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I have read a lot of conflicting literature about scaling the dataset (using methods such as normalization or standardization) for a multiple logistic regression model, and I am wondering if scaling is necessary for this type of machine learning model. For example, this source (Is it a good practice to always scale/normalize data for machine learning?) supports the use of scaling methods for logistic regression:

For machine learning models that include coefficients (e.g. regression, logistic regression, etc) the main reason to normalize is numerical stability. Mathematically, if one of your predictor columns is multiplied by 10^6, then the corresponding regression coefficient will get multiplied by 10^{-6} and the results will be the same.

This source (Is normalizing the features always good for classification?) states that parametric algorithms such as logistic regression should implement scaling methods:

Typically decision trees (for instance C4.5, implemented as J48 in Weka you used) are non parametric, that is they don't make any assumption regarding the distribution of the data. As long as the normalization doesn't change the ranks of the data (and I know of no normalization that does that), the results will be exactly the same (you will only get different splitting levels). Of course this doesn't hold for algorithms making parametric assumptions (logistic regression, etc.) So you shouldn't always normalize, but you should decide to do it or not depending on your algorithm.

And this source (When conducting multiple regression, when should you center your predictor variables & when should you standardize them?) has an answer that also supports the use of scaling:

In regression, it is often recommended to center the variables so that the predictors have mean 0. This makes it easier to interpret the intercept term as the expected value of Yi when the predictor values are set to their means.

However, in the same source (When conducting multiple regression, when should you center your predictor variables & when should you standardize them?), another answer states that scaling is not necessary:

You have come across a common belief. However, in general, you do not need to center or standardize your data for multiple regression. Different explanatory variables are almost always on different scales (i.e., measured in different units). This is not a problem; the betas are estimated such that they convert the units of each explanatory variable into the units of the response variable appropriately.

Another source (What algorithms need feature scaling, beside from SVM?) referenced a list from dataschool.io that states that logistic regression does not need feature scaling unless it is regularized. The list from dataschool.io can be found here: https://www.dataschool.io/comparing-supervised-learning-algorithms/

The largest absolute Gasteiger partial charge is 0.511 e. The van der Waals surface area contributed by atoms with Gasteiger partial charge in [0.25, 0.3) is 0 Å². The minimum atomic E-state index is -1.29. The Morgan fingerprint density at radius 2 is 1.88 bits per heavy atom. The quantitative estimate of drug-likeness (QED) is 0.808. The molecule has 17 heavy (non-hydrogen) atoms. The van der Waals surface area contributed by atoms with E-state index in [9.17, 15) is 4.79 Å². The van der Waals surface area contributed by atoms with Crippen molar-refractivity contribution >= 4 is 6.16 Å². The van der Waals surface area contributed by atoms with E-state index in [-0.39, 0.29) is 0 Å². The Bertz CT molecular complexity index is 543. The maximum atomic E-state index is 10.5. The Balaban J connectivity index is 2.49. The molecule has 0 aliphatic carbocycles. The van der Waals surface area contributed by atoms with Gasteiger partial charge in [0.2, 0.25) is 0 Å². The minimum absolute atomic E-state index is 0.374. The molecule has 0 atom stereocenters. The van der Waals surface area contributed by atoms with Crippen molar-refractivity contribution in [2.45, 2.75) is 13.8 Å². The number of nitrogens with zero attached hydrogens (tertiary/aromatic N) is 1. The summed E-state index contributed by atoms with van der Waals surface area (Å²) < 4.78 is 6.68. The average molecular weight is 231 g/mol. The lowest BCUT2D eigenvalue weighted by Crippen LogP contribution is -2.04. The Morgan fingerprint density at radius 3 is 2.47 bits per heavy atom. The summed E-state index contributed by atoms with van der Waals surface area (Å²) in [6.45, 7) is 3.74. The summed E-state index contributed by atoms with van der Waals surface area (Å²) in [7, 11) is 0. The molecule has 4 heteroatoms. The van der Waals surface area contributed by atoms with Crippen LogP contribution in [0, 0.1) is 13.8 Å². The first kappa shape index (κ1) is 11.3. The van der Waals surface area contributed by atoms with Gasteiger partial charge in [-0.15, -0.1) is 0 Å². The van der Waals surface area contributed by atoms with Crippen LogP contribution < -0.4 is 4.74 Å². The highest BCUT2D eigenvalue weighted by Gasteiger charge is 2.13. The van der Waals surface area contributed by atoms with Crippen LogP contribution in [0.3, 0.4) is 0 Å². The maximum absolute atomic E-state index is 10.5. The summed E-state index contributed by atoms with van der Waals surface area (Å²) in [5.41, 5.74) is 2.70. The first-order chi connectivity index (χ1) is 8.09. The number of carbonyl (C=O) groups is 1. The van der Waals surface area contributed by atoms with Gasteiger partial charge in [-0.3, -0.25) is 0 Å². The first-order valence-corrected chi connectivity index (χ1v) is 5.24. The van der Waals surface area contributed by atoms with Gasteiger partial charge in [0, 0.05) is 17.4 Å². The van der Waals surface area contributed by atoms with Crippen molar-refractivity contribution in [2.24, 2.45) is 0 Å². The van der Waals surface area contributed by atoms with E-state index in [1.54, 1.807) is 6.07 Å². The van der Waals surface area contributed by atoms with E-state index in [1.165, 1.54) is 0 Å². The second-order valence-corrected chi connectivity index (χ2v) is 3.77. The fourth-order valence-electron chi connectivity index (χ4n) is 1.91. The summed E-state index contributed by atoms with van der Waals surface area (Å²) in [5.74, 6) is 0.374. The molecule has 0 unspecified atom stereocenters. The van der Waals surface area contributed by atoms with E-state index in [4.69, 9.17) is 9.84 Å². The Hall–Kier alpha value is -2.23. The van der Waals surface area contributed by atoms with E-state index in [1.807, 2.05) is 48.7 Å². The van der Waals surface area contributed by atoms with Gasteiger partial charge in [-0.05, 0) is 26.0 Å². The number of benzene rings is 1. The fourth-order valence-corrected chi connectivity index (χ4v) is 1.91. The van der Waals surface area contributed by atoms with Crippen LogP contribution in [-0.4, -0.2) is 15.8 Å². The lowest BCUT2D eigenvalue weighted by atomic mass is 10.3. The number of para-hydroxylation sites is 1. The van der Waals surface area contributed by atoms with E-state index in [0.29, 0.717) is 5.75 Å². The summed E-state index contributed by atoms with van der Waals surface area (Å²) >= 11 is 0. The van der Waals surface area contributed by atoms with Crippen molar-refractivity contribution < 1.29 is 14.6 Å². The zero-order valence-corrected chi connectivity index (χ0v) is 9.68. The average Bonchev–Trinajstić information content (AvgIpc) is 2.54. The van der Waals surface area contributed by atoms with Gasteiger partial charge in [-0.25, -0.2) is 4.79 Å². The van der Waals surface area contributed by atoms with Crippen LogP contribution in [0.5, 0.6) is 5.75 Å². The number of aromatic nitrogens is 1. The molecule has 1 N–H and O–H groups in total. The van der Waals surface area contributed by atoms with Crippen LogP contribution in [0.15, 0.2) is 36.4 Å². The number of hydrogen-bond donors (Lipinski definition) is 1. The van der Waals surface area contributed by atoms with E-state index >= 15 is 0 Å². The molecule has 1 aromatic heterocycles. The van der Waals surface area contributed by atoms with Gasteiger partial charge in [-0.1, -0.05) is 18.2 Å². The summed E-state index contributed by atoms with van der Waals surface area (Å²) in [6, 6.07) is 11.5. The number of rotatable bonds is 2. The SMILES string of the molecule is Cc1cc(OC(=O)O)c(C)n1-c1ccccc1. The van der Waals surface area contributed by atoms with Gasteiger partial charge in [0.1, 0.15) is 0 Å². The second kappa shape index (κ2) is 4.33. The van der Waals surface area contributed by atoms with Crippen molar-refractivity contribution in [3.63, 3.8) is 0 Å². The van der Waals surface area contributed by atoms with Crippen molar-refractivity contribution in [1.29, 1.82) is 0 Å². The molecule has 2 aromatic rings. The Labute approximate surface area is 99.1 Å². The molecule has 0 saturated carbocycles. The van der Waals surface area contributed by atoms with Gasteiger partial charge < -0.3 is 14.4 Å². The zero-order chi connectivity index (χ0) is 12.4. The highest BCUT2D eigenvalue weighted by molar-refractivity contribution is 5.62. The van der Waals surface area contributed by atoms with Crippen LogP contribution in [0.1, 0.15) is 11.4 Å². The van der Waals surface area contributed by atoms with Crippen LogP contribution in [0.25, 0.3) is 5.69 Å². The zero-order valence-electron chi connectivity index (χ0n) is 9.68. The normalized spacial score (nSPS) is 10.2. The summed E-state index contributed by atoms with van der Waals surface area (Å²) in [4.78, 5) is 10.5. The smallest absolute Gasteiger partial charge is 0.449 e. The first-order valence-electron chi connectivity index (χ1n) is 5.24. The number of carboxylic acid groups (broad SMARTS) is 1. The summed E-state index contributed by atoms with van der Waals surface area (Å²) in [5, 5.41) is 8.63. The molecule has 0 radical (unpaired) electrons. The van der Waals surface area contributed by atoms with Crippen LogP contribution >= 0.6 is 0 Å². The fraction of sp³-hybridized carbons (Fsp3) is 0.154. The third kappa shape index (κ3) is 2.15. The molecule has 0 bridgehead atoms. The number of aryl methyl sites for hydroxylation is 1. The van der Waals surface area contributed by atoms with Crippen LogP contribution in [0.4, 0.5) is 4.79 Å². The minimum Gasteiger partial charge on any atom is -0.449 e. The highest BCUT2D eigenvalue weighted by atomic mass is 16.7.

Could someone clarify whether or not I should use scaling methods on the dataset for a multiple logistic regression model? Thank you so much for taking the time to read this.

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    $\begingroup$ It's not especially important but I want to flag that many people using these methods over some decades did not and do not march under a banner called "machine learning", but regard the methods as part of mainstream statistics. I wouldn't want to be territorial about this, except that some machine learning enthusiasts seem to miss the point. $\endgroup$
    – Nick Cox
    Jan 17, 2023 at 15:26

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The following summarizes the multiple references you provide, with respect to your case of "simple" (unpenalized) multiple logistic regression.

For multiple logistic regression or other unpenalized regression models, there is no general need to pre-scale. For regression models there is an intelligible interpretation of the coefficients in terms of the original scales of the predictors. Any pre-scaling removes that intelligibility unless you back-transform the coefficients to represent the predictors in their original scales.

Numerically large or small values of predictors can lead to problems with numerical stability, particularly when calculations involve exponentiation. In that case you might need to standardize first, but afterward re-express coefficients back in the original scales. Some implementations might do that "under the hood" to avoid problems, like the coxph() function for survival analysis in R.

Other approaches might need (some) pre-scaling, as explained in the references you cite.

In the context of regression, penalized approaches like ridge regression or LASSO are intended to evaluate all predictors on comparable scales. The default of some implementations is thus to pre-standardize while choosing the penalty factor, and then rescale when reporting coefficients.

But there's no need to accept that default in penalized models. You can choose individual scaling factors for predictors instead, as shown on this page. If binary or categorical predictors are involved in a penalized model, you have to think carefully about just what you mean by having predictors on comparable scales, as discussed here, and recognize that, for multi-level categorical predictors, usual standardization methods might give different results based on the choice of reference category. You also can choose not to penalize predictors of primary interest, while restricting penalization (and implicit scaling/re-scaling) to predictors for which you simply want to control.

Some non-regression modeling methods might need predictors to be pre-adjusted to comparable scales, but that's not the case for your "simple" multiple logistic regression, except perhaps to overcome numerical stability problems.

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